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Medieval Knights - Jousting

As the sport of the Medieval Knights, jousting had no rival throughout the Middle Ages, and even down to the end of the 16th Century, he who "justed beste of all" was the finest sportsman. The rules and ceremonies of tournaments were defined by the same rigor as the chivalry itself.  They were arranged by heralds according to the strictest ritual, and differed little if at all in different countries.

Medieval Knights-Jousting Scene-15th Century.  The Barrier Which Parted The Lists Is Clearly Shown
Jousting Scene-15th Century. The Barrier Which Parted The Lists Is Clearly Shown

The challengers rode forward to the barriers, and touched the shields of the knights with whom they wished to joust. Some knights offered themselves to meet "all comers", others reserved themselves to particular opponents.

Beside their armorial bearings, the combatants used many devices in honor of their ladies, or for disguise. To honor a lady, a combatant might wear for example "a red sleeve broidered with pearls", or he might choose to remain unknown and wear arms all of one color as the Black Knight in Ivanhoe.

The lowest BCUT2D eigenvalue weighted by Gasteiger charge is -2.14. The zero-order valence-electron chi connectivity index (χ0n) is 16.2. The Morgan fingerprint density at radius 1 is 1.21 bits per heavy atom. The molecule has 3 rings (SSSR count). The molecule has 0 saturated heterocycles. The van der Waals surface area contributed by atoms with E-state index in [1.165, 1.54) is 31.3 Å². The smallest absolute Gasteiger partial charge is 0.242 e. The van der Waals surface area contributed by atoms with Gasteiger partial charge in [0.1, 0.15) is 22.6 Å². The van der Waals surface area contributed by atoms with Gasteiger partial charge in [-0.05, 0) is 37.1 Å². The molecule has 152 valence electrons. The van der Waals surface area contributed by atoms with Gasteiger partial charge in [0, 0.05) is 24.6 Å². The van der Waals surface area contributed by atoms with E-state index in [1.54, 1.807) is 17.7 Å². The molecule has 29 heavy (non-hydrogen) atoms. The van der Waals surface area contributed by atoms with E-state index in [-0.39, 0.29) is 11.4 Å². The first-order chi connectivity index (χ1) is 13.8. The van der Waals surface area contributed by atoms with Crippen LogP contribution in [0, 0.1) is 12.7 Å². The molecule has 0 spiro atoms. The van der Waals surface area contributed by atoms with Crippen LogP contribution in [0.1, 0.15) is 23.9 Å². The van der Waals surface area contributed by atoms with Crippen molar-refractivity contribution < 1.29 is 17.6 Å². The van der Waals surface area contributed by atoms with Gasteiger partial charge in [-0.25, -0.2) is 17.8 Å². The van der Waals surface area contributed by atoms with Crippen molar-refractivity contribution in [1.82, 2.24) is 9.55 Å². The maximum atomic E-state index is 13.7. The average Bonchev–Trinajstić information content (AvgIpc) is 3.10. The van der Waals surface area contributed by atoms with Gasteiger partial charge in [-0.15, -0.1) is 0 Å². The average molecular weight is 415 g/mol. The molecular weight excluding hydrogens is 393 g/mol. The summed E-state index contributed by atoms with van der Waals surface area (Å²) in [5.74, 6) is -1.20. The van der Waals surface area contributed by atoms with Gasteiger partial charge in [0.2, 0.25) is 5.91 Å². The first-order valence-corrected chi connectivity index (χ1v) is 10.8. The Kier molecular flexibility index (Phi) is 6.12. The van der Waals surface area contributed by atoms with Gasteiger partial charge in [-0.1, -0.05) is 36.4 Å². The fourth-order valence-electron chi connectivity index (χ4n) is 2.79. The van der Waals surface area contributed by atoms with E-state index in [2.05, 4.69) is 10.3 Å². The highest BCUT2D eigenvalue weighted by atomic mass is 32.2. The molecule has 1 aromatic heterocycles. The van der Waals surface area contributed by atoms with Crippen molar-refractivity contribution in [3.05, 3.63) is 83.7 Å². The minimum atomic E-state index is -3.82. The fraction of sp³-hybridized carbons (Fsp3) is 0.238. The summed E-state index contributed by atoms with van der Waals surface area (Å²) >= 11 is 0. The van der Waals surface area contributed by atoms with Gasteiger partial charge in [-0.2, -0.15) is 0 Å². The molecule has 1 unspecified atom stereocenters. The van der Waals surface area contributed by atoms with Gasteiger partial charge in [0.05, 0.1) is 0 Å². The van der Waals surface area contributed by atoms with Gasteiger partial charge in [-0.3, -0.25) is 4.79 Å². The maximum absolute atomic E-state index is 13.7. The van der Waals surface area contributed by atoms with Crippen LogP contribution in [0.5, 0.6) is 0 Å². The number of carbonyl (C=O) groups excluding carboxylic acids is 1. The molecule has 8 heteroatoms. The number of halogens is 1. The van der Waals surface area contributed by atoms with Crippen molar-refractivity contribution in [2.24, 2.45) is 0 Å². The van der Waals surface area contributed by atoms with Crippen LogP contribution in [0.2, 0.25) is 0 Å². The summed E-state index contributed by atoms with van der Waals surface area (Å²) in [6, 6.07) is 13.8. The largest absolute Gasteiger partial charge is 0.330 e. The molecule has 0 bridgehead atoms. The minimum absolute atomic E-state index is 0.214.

The arms and armor were those used in battle: swords, lances, battle-axes. The earliest tourneys were fought with blunted weapons, but soon, however, the knights found this insufficient, thirsting for a more stringent test of courage, more worthy of the honor of the Medieval Knights. Jousting, and especially the tournaments became very real imitations of war, in which sharp swords and lances were used.

When the jousting began, the squires saw to their master’s arms and horses, and stood in readiness to render help in everyway short of joining the contest. The knights mounted and set their spears in the "rest" (a half ring attached to the saddle-bow), and waited for the herald to give the signal for charging to the barrier which parted the lists.  Each combatant tried to strike his opponent either in the head, the more effective, but more difficult to aim, or in the body. The shock of the heavy-armed man and horse often dismounted both combatants. If both sat firm, the lances were generally shivered. But it often happened that man and horse fell together. And whether the arms were sharp or blunt, ribs or necks might be broken.

If the horse did not swerve, and the lances did not break, and either knight aimed true and held his lance firm, mortal wounds were often given. If both knights were unhurt and kept their seats, they wheeled their horses and charged again with fresh lances, till one or both were unhorsed. Then the victor also dismounted, and the combat was continued on foot with swords.

The tilting with lances is properly styled the joust, essentially one knight against another in single contest. In the beginning, it was held to be of less dignity then the tourney proper, where the knights met each other with swords in the "mêlée", the combat between a number of champions fighting on each side. The mêlée was closer to the image of war, a combat for life and death, closed only by the defeat of one party, or by the heralds or the king giving the word to cease.